My grandmother, Joyce, has spent this past week in Grand Marais, Minnesota, visiting her son, Neil, and daughter-in-law, Barb. They have asked me to post some pictures and writings about them on my blog. Most of the pictures are double-captioned, by both Barb and Joyce. All the words that follow are theirs.
Joyce: We were at Neil and Barbara’s cabin in the woods three days and two nights. You can see Neil’s good paint job on the cabin. There is a wood shed/storage shed beside the house with solar panels on the roof. There is also a generator at the rear that runs a microwave oven, a gas stove for other cooking, a wood stove for heating, and water on tap which they transport themselves – all the comforts of home. Those are the dogs’ harnesses hanging on the cabin wall, and the cooler sitting by the side wall. The bench makes a picnic table.
Barb: The cabin sits on about 45 acres of land. The area is very remote with very few permanent residents. While we were here we saw no one else for the entire time, although we did hear planes and a distant neighbor’s truck. The vegetation is a mixture of conifers and birch trees, with lots of alders and brush. The wooded areas are impassable due to deadfalls. One tool that we use constantly is a pair of loppers to cut back the alders and raspberry plants. Joyce got into this activity and we cleared about a half-acre.
We had great fall weather with clear skies and a nice south breeze. At dawn we had temps about 35 F and during the day we had hot 70′s.
All of our activity stirred up the neighbors – the ravens, whisky jacks, and squirrels.
We took breaks from lopping with walks to Little Tom Lake and a climb to an overlook with a panoramic view of two counties, Tom Lake, Lake Superior and the Devil Fish fire tower. Neil pointed out all the moose-clipped brush along a very old trail.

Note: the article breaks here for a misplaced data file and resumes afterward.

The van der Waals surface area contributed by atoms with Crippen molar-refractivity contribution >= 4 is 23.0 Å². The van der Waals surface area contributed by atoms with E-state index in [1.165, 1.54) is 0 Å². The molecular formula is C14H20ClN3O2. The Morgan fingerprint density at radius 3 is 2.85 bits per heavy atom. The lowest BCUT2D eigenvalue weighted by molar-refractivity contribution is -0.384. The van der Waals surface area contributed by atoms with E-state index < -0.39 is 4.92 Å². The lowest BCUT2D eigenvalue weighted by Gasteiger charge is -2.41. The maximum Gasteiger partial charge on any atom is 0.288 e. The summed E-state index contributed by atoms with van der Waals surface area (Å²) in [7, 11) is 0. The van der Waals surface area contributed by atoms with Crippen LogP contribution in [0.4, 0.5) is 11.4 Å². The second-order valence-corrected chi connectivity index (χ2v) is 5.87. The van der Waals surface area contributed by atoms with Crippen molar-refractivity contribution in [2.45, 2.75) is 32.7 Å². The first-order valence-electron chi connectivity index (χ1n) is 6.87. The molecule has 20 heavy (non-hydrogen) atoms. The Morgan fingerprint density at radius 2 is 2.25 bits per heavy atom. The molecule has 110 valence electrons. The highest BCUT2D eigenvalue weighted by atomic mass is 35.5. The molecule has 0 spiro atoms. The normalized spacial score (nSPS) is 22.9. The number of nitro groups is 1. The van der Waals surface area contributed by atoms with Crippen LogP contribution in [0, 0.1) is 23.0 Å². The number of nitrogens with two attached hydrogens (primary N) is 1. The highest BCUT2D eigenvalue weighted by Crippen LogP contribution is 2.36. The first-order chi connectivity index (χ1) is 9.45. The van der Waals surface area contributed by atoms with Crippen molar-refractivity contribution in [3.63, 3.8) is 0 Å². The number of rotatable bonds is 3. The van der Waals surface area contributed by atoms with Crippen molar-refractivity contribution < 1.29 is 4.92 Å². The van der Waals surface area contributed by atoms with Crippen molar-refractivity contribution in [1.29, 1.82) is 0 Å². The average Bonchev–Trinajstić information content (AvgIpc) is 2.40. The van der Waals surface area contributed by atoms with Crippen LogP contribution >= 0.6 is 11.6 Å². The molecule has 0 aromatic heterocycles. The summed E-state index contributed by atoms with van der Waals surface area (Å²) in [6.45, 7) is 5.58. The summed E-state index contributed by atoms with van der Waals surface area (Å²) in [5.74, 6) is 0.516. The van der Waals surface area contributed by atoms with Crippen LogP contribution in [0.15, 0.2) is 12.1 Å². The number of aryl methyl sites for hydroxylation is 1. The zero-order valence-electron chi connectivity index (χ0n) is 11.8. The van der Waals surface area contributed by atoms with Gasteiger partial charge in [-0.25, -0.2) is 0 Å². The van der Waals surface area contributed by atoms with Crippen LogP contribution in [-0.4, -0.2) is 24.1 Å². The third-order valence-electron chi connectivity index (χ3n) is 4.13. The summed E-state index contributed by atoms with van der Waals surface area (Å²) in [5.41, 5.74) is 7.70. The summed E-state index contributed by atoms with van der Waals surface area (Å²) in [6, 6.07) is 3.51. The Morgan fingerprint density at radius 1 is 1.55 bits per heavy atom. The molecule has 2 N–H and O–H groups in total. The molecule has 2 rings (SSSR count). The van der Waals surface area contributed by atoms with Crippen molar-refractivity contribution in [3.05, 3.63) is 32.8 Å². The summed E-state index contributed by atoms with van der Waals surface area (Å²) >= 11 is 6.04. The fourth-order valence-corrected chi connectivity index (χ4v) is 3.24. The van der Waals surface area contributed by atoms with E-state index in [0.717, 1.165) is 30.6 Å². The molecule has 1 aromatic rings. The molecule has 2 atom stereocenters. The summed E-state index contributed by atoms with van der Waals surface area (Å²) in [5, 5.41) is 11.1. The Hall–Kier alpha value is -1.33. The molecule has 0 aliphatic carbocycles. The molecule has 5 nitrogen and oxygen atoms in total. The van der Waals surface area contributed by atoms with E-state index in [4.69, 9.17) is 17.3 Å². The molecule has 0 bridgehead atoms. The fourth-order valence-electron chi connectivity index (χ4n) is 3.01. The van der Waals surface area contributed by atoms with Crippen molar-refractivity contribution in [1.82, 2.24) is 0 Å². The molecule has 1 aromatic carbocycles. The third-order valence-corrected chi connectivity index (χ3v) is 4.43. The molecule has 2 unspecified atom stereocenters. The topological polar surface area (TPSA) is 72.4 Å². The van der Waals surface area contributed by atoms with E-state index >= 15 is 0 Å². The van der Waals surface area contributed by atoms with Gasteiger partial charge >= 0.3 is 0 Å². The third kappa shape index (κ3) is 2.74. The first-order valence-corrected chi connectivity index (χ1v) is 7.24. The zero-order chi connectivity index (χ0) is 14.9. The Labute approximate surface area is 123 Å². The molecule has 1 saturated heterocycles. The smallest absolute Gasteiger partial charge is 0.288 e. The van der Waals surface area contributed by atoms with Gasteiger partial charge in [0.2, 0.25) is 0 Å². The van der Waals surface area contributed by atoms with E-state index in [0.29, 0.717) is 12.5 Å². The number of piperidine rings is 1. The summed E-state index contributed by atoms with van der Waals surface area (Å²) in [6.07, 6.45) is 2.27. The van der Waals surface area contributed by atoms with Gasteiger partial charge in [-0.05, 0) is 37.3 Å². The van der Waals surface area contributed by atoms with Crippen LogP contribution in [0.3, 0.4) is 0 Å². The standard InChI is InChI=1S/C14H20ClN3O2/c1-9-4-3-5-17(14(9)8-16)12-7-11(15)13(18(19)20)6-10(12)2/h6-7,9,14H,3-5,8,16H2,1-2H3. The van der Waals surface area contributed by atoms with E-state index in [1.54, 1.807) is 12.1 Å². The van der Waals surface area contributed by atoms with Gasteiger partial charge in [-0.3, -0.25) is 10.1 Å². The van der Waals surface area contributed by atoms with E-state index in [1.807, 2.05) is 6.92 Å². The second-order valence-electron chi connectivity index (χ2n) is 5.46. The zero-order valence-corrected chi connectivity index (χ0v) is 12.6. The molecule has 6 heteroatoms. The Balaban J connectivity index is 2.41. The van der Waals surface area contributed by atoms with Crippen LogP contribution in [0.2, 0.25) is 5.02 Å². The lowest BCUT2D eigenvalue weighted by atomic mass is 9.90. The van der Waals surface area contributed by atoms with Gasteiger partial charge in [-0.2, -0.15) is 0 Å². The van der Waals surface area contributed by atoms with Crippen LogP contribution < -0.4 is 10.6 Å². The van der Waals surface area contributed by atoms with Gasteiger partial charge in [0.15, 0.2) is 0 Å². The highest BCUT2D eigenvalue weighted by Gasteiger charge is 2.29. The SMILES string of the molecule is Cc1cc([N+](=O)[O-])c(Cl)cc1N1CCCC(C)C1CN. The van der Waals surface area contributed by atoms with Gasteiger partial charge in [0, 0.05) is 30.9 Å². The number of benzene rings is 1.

Barb: There is quite a din right before the bowls arrive to each tethered dog. Eating is a favorite activity. Once done, you can hear an occasional burp, especially from Lars. Neil has to carefully adjust the amounts fed to each dog. When they are exercised regularly they lose weight rapidly. In this photo the dogs are on straw. It really smells good and the dogs like to make nests.
Barb and I are seated on a combination couch-trundle bed, which Neil designed and built. We are seated on one bed, mattress, and sleeping bag while the platform for the second bed is clamped to the wall with its mattress on it-very comfortable. The platform can also slide under the first bed on its supports, if you wish. When assembled as a second bed, the armrests are lifted up, placed on the floor, and become the legs for that bed. I was much impressed!Barb: We slept very soundly on our beds. Neil was up in the loft in his favorite spot. At night the temperatures dropped to the mid-thirties and we both appreciated Neil’s starting a wood stove fire way before dawn. Joyce and I both made nightly visits to the outhouse behind the cabin. This does require unzipping the warm sleeping bag, putting on a headlamp, shoes and venturing out into the night. The headlamp light reflects off the dog’s eyes – the blue eyes reflect yellow. It is startling to see 24 dots of light in the middle of the night.
The cabin is small but very welcoming – a nice warm, dry room in a vast woods.
Barb: Joyce did not hesitate at all when Neil invited her to ride the Honda. She had earlier told me that she had been adventuresome as a girl. She still is. The two milk cartons on the front end are used to water the dogs. Neil stops at creeks and deep puddles to collect water that he presents to each dog. I think she looks terrific on the machine. What a nice smile! I am confident that she could handle a 12-dog team with no problem.
Barb: The fall colors are at their peak now. Grouse hunting opens on Saturday. That means the woods will have more travelers searching for birds. With the leaf cover the grouse can still easily disappear into the brush. Joyce has a radiant smile and fits beautifully into the woods.
Barb: Neil is never happier than when he is training his dogs. He has the machine tethered to a tree trunk while he hooks up-to keep the team from running without a pilot. Sometimes he has trouble releasing the ropes and just about loses the 4-wheeler-but he always manages to hold on. It was fun to watch Joyce with the dogs. She has a lot of confidence. They all came to accept her as part of the team.